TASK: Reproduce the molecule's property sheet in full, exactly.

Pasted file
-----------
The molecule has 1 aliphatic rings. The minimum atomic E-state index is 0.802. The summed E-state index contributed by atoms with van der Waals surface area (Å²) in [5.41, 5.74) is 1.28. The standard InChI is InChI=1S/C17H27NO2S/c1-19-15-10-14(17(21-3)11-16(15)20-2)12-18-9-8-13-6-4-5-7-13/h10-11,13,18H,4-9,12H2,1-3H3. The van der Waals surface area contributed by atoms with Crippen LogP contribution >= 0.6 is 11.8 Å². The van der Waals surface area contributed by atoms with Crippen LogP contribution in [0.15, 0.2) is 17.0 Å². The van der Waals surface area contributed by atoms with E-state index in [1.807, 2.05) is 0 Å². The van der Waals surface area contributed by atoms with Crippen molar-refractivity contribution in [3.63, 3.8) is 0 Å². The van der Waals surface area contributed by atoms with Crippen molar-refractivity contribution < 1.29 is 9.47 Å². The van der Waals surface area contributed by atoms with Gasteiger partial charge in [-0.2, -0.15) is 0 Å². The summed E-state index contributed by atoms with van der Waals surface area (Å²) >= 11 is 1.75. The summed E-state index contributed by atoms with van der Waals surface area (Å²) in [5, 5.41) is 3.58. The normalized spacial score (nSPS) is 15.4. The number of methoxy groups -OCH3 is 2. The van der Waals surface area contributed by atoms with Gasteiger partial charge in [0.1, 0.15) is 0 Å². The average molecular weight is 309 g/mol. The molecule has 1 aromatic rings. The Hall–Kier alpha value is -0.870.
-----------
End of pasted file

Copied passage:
The molecule has 1 aliphatic rings. The minimum atomic E-state index is 0.802. The summed E-state index contributed by atoms with van der Waals surface area (Å²) in [5.41, 5.74) is 1.28. The standard InChI is InChI=1S/C17H27NO2S/c1-19-15-10-14(17(21-3)11-16(15)20-2)12-18-9-8-13-6-4-5-7-13/h10-11,13,18H,4-9,12H2,1-3H3. The van der Waals surface area contributed by atoms with Crippen LogP contribution >= 0.6 is 11.8 Å². The van der Waals surface area contributed by atoms with Crippen LogP contribution in [0.15, 0.2) is 17.0 Å². The van der Waals surface area contributed by atoms with E-state index in [1.807, 2.05) is 0 Å². The van der Waals surface area contributed by atoms with Crippen molar-refractivity contribution in [3.63, 3.8) is 0 Å². The van der Waals surface area contributed by atoms with Crippen molar-refractivity contribution < 1.29 is 9.47 Å². The van der Waals surface area contributed by atoms with Gasteiger partial charge in [-0.2, -0.15) is 0 Å². The summed E-state index contributed by atoms with van der Waals surface area (Å²) >= 11 is 1.75. The summed E-state index contributed by atoms with van der Waals surface area (Å²) in [5, 5.41) is 3.58. The normalized spacial score (nSPS) is 15.4. The number of methoxy groups -OCH3 is 2. The van der Waals surface area contributed by atoms with Gasteiger partial charge in [0.1, 0.15) is 0 Å². The average molecular weight is 309 g/mol. The molecule has 1 aromatic rings. The Hall–Kier alpha value is -0.870.